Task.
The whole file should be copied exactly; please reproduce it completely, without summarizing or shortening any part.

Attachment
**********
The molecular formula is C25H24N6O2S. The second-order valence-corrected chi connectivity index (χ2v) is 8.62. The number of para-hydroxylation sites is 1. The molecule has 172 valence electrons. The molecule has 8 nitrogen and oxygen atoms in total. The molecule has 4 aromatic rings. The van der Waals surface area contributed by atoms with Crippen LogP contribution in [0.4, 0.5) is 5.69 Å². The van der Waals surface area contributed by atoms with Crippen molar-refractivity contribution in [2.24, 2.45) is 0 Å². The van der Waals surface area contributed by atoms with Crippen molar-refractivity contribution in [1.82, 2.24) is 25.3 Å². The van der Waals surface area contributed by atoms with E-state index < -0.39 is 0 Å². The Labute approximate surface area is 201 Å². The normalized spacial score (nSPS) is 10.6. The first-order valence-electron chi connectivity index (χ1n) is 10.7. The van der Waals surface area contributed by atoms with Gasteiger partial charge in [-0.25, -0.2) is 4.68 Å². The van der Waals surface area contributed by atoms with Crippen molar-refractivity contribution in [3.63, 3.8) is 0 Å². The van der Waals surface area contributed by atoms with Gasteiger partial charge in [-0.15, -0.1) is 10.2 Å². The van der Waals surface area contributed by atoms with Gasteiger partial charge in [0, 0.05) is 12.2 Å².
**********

The molecular formula is C25H24N6O2S. The second-order valence-corrected chi connectivity index (χ2v) is 8.62. The number of para-hydroxylation sites is 1. The molecule has 172 valence electrons. The molecule has 8 nitrogen and oxygen atoms in total. The molecule has 4 aromatic rings. The van der Waals surface area contributed by atoms with Crippen LogP contribution in [0.4, 0.5) is 5.69 Å². The van der Waals surface area contributed by atoms with Crippen molar-refractivity contribution in [2.24, 2.45) is 0 Å². The van der Waals surface area contributed by atoms with Crippen molar-refractivity contribution in [1.82, 2.24) is 25.3 Å². The van der Waals surface area contributed by atoms with E-state index < -0.39 is 0 Å². The Labute approximate surface area is 201 Å². The normalized spacial score (nSPS) is 10.6. The first-order valence-electron chi connectivity index (χ1n) is 10.7. The van der Waals surface area contributed by atoms with Gasteiger partial charge in [-0.25, -0.2) is 4.68 Å². The van der Waals surface area contributed by atoms with Crippen molar-refractivity contribution in [3.63, 3.8) is 0 Å². The van der Waals surface area contributed by atoms with Gasteiger partial charge in [-0.15, -0.1) is 10.2 Å². The van der Waals surface area contributed by atoms with Gasteiger partial charge in [0, 0.05) is 12.2 Å².